Wembley's famous twin towers will be rebuilt at the new National Rugby League Museum in Runcorn under plans being drawn up by Liverpool architect Ormrod & Partners.
The towers are due to be demolished this autumn to make way for the new Foster and Partners/hok+Lobb-designed national stadium. They will then be shipped or driven to the Northwest to form the basis of the £6 million museum being planned for a site next to the Runcorn Bridge which spans the Mersey.
Officials at Halton Council convinced Rugby League's administrators to pick its Merseyside brownfield site by proposing to rescue the Wembley towers (built in 1924). Rugby League is predominantly a northern sport, but the final of its flagship cup competition has always been played at Wembley. Ormrod & Partners plans to transport the tops of both towers at a cost of around £2 million, then use one for a five-level Rugby League 'hall of fame' and the other to house a miniature cinema for historic sport footage. In London the towers are currently used to store equipment and paraphernalia from the 1948 Olympic Games held at the stadium. The towers will be part of a larger 6500m2 development featuring other buildings for commercial uses.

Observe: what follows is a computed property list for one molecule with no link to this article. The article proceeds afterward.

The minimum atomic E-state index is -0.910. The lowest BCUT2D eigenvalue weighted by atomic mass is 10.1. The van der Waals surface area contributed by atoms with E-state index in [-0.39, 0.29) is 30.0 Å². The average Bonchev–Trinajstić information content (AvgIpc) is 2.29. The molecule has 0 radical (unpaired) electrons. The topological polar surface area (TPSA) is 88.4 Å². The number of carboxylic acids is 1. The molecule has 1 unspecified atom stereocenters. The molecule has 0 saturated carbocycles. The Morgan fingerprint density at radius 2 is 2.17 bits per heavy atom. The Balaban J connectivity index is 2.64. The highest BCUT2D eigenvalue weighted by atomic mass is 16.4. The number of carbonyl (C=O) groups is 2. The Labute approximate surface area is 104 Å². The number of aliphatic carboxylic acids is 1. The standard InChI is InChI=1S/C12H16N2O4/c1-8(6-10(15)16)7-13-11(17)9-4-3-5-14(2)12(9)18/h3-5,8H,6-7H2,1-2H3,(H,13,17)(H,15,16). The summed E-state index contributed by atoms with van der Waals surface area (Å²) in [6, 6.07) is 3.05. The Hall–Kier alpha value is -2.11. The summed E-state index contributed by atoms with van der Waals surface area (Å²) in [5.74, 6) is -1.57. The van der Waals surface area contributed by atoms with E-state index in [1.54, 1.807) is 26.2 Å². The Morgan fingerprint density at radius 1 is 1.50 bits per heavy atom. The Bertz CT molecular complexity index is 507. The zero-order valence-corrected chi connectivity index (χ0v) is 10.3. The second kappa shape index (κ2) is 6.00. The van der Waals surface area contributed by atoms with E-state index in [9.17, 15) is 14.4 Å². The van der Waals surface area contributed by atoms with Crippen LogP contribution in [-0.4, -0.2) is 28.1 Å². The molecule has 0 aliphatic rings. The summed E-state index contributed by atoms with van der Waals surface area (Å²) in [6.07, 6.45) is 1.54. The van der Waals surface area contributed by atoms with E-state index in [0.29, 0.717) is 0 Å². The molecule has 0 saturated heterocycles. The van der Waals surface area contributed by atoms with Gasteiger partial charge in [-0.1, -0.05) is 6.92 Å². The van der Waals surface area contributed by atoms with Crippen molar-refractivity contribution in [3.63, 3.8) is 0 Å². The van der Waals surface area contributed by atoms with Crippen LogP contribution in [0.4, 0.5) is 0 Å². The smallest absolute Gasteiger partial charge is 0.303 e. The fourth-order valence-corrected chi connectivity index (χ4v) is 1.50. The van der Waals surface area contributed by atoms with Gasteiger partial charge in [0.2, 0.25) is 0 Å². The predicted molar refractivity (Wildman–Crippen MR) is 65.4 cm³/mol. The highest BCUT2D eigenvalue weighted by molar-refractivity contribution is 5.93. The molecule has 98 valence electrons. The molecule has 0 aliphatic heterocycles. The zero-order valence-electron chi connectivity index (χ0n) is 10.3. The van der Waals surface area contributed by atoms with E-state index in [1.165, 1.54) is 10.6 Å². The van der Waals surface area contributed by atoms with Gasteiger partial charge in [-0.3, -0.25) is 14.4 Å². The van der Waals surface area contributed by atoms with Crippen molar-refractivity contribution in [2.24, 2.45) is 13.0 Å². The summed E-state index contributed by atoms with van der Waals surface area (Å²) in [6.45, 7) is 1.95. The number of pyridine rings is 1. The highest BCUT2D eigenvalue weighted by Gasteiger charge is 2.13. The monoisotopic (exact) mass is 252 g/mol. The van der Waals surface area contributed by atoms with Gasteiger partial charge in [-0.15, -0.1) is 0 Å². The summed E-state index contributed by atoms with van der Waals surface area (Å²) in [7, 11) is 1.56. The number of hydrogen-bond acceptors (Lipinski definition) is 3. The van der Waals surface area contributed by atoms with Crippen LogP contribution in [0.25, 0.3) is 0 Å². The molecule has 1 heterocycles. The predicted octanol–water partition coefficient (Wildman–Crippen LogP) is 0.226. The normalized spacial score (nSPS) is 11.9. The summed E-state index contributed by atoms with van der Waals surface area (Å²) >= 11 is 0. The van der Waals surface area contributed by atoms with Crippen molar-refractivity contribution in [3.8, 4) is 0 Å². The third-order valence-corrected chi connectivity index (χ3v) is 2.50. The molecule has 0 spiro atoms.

Council chief executive Tony McDermott said that he is in negotiation with Wembley over buying the structures and added that the local authority is looking to pay no more than £10,000 for both. 'The towers would be a formidable feature for the museum and the 80,000 people who travel over the bridge each day,' he said.
The current dispute between the builders of the new Wembley and Brent Council over planning permission for the new stadium has raised doubts over exactly when the existing stadium will be demolished. If Wembley's plans are rejected when they go to planning committee next month, an appeal could mean a delay of demolition for at least a year.
Quantic Associates has won planning permission for this £10 million office development in central Croydon for Silverdown Properties, which it designed in collaboration with planning consultant Jones Lang LaSalle. The design features two blocks separated by a full height central atrium. The 10,000m2 building will be clad in a metallic silver aluminium rainscreen, interspersed with large areas of glazing.